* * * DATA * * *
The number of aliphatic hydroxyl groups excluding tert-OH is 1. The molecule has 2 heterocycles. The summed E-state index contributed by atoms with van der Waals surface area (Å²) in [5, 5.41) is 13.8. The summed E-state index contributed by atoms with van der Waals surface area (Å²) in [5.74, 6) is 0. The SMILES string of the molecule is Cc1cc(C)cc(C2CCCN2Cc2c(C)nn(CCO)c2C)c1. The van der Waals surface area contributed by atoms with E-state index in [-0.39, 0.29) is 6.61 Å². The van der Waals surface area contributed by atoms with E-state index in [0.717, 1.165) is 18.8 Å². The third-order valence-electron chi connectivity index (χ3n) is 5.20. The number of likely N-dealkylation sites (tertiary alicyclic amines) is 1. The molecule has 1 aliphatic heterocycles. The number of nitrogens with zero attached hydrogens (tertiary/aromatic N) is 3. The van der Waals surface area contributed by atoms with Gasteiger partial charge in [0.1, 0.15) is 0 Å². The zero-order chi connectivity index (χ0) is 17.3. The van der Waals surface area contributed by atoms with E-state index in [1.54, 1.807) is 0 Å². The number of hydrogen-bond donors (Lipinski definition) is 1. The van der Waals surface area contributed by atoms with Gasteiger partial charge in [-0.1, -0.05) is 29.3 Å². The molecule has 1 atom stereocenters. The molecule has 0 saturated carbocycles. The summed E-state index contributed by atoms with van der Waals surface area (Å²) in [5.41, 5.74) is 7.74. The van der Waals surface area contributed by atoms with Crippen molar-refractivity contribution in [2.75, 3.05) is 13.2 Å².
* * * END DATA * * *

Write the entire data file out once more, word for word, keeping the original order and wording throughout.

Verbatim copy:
The number of aliphatic hydroxyl groups excluding tert-OH is 1. The molecule has 2 heterocycles. The summed E-state index contributed by atoms with van der Waals surface area (Å²) in [5, 5.41) is 13.8. The summed E-state index contributed by atoms with van der Waals surface area (Å²) in [5.74, 6) is 0. The SMILES string of the molecule is Cc1cc(C)cc(C2CCCN2Cc2c(C)nn(CCO)c2C)c1. The van der Waals surface area contributed by atoms with E-state index in [-0.39, 0.29) is 6.61 Å². The van der Waals surface area contributed by atoms with E-state index in [0.717, 1.165) is 18.8 Å². The third-order valence-electron chi connectivity index (χ3n) is 5.20. The number of likely N-dealkylation sites (tertiary alicyclic amines) is 1. The molecule has 1 aliphatic heterocycles. The number of nitrogens with zero attached hydrogens (tertiary/aromatic N) is 3. The van der Waals surface area contributed by atoms with Gasteiger partial charge in [0.1, 0.15) is 0 Å². The zero-order chi connectivity index (χ0) is 17.3. The van der Waals surface area contributed by atoms with E-state index in [1.54, 1.807) is 0 Å². The number of hydrogen-bond donors (Lipinski definition) is 1. The van der Waals surface area contributed by atoms with Gasteiger partial charge in [-0.1, -0.05) is 29.3 Å². The molecule has 1 atom stereocenters. The molecule has 0 saturated carbocycles. The summed E-state index contributed by atoms with van der Waals surface area (Å²) in [5.41, 5.74) is 7.74. The van der Waals surface area contributed by atoms with Crippen molar-refractivity contribution in [2.75, 3.05) is 13.2 Å².